Educate: Young adults and/or their families typically select treatment centers in the heat of a crisis. They may not be equipped to ask probing questions about the treatment practices or outcomes before deciding. They also may not know what treatment and support systems are available to them in their home communities. During the recovery process, access to advocates and peer support is essential. Employers can provide educational resources to help employees with young adult dependents understand the many options available for SUD treatment which may include medication assisted treatment.

Promote: Use of Employee Assistance Programs should be encouraged. EAPs are a valuable resource for employees and their young adult dependents to seek counsel and assistance with confidential screenings, treatment referrals and follow-up care to support individuals in or seeking recovery.

Monitor: To help uncover potential fraud and abuse, employers ― in partnership with their health plans ― should implement drug screening and reimbursement codes that follow the recommended guidelines of the Centers for Medicare and Medicaid Services

Advocate: Two-thirds of young adults with mental illness and/or substance use disorder did not receive any services in the past year. When they do seek treatment, it sometimes falls well short of evidence-based practices. Employers should advocate for more evidence-based practices within community-based programs and the availability of peer support networks which support long-term recovery.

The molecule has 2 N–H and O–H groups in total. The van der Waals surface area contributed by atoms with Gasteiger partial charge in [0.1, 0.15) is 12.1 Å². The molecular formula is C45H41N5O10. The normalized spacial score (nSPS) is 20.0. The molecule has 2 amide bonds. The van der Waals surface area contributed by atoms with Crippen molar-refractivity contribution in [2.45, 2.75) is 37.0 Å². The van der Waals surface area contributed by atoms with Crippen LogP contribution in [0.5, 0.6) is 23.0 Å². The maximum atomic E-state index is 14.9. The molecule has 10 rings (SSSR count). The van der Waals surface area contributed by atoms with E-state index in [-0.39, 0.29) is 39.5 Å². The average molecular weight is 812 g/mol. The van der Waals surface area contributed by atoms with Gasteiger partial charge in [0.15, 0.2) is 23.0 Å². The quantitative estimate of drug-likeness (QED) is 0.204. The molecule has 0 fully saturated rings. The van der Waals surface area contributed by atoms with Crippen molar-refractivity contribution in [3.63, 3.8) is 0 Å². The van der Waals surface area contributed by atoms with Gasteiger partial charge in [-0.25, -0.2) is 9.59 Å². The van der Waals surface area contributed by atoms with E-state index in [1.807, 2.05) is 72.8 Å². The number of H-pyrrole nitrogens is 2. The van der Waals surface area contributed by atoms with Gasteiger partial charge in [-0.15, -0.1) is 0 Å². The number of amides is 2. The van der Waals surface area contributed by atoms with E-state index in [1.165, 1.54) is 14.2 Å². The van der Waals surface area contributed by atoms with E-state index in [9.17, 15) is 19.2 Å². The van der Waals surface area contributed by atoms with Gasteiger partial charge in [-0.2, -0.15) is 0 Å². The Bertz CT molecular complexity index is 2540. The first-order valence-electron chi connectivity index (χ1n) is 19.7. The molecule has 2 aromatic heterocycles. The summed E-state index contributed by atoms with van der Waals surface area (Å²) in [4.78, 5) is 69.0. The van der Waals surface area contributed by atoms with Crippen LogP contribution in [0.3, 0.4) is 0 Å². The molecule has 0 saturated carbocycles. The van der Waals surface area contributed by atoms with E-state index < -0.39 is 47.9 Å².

Of course, it will take action from everyone with a stake in this issue ― employers, patients and their family members, health plans and providers ― to create better systems for supporting young adults trying to recover from mental illness and/or SUD.

Optum does not recommend or endorse any treatment or medications, specific or otherwise. The information provided is for educational purposes only and is not meant to provide medical advice or otherwise replace professional advice. Consult with your clinician, physician or mental health care provider for specific health care needs, treatment or medications. Certain treatments may not be included in your insurance benefits. Check your health plan regarding your coverage of services.